Get ready for the ultimate real estate adventure as the BiggerPockets Conference (BPCON) 2024 heads to the tropical paradise of Cancun, Mexico, Oct. 6-8. International travel is always exciting, but knowing it can also be tax-deductible really takes things up a notch. 

Traveling outside the United States for business can be a little tricky when it comes to taxes, but don’t worry—we’re here to guide you through everything you need to know.

Business Travel Basics

For business travel to be tax-deductible, you need to leave your tax home. This is where you ordinarily conduct business, and you typically have to travel far enough to warrant an overnight stay (100 miles is a good rule to follow).

The trip expenses also need to be “ordinary and necessary.” This just means that the expenses need to be reasonable and appropriate for the industry you’re in. If you are attending a conference, for example, ordinary expenses may include your plane ticket, lodging, rental car, and nonentertainment meals.

Finally, to qualify as tax-deductible, the purpose of the trip must be primarily for business. If you plan a trip to Las Vegas to attend a business meeting, for example, but you spend the majority of your time on entertainment-related activities, the trip may not qualify.

What Business Travel Expenses Are Deductible?

As you plan your trip, it’s helpful to know upfront what expenses are tax-deductible so you can be sure to record them and keep receipts. 

Here are some of the most common expenses that qualify:

  • Transportation: Travel by airplane, train, bus, or car between your home and your business destination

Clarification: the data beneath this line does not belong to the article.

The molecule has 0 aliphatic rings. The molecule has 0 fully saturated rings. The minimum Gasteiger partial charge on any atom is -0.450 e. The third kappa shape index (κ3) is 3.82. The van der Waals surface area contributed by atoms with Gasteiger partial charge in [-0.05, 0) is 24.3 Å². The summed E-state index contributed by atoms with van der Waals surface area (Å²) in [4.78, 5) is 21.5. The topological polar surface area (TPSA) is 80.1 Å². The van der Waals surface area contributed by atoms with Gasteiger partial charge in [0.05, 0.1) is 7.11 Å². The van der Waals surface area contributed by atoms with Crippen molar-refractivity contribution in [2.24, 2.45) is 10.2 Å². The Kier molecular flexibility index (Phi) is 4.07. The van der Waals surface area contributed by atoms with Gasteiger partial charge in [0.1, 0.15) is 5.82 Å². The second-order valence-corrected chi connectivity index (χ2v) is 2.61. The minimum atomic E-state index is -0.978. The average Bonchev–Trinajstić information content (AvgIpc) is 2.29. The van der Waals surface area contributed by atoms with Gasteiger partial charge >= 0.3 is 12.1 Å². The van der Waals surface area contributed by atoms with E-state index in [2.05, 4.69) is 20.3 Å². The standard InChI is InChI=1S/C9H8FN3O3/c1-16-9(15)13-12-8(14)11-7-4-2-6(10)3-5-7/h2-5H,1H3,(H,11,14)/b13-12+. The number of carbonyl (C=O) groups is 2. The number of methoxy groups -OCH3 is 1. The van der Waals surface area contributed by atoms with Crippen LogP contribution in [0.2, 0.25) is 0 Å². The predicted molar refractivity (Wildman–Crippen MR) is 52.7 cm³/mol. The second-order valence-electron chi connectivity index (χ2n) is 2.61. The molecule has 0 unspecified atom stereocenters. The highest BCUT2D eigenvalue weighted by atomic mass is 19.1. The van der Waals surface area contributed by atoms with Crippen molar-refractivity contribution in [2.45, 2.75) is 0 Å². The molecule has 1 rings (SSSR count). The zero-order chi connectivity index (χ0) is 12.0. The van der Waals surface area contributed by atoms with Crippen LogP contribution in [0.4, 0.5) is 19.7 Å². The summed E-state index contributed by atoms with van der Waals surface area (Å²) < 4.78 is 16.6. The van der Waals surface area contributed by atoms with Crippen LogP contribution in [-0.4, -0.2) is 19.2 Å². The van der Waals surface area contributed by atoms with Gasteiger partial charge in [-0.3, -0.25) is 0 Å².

• Luggage or shipping costs
  • Taxi, rideshare, or rental car
  • Lodging
  • Meals are deductible at 50%. There is also a standard meal allowance per day, but this isn’t allowed for business travel outside the U.S.
  • Dry cleaning and laundry while you are on your trip
  • Business calls and communication: Hotel or airplane Wi-Fi, a daily travel plan to use your phone outside the U.S., or a mobile hotspot
  • TSA precheck/global entry: May be deductible if over 50% of your annual travel is for business. Some travel credit cards offer these programs, so check your card benefits.
  • The cost of attending the business event
  • Other: All ordinary and necessary expenses related to your business travel 

What Expenses Are Not Deductible?

Although you may be tempted to deduct all the expenses you incur on a business trip, not everything will qualify. Personal and entertainment expenses, for example, are not tax-deductible.

It’s common for people to bring their spouses or children with them on business trips. Travel expenses for your family members are ordinarily not tax-deductible. They may be, however, if your spouse or child meets each of the following criteria:

  • Is also an owner or employee of the business
  • Has a bona fide business purpose for traveling with you
  • Would qualify to deduct the travel expenses if they were attending on their own

Travel Outside the United States

Business travel outside the United States has a few unique tax stipulations that are different from domestic travel. Conferences held outside North America have stricter tax requirements, but since BPCON will be in sunny Mexico, you don’t need to worry about that.

For international travel, there are two separate considerations. The first is whether your travel/airfare costs are fully deductible. According to the IRS, this expense is fully deductible if your trip is entirely for business.